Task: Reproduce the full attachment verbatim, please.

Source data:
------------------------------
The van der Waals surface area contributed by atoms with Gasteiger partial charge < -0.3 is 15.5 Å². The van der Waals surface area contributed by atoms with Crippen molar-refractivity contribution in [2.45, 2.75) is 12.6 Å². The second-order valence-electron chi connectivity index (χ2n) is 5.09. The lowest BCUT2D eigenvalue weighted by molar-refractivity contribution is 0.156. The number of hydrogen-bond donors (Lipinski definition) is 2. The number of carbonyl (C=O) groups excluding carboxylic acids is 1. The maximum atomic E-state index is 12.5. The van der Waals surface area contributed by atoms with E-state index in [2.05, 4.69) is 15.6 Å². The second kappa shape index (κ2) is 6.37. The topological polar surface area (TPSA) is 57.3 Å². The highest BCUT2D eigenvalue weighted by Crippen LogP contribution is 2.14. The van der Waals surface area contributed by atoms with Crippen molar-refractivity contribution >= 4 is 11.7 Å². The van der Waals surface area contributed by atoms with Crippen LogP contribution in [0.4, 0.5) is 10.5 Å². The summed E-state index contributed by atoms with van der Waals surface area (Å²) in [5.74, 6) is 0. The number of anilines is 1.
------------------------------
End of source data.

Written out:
The van der Waals surface area contributed by atoms with Gasteiger partial charge < -0.3 is 15.5 Å². The van der Waals surface area contributed by atoms with Crippen molar-refractivity contribution in [2.45, 2.75) is 12.6 Å². The second-order valence-electron chi connectivity index (χ2n) is 5.09. The lowest BCUT2D eigenvalue weighted by molar-refractivity contribution is 0.156. The number of hydrogen-bond donors (Lipinski definition) is 2. The number of carbonyl (C=O) groups excluding carboxylic acids is 1. The maximum atomic E-state index is 12.5. The van der Waals surface area contributed by atoms with E-state index in [2.05, 4.69) is 15.6 Å². The second kappa shape index (κ2) is 6.37. The topological polar surface area (TPSA) is 57.3 Å². The highest BCUT2D eigenvalue weighted by Crippen LogP contribution is 2.14. The van der Waals surface area contributed by atoms with Crippen molar-refractivity contribution >= 4 is 11.7 Å². The van der Waals surface area contributed by atoms with Crippen LogP contribution in [0.4, 0.5) is 10.5 Å². The summed E-state index contributed by atoms with van der Waals surface area (Å²) in [5.74, 6) is 0. The number of anilines is 1.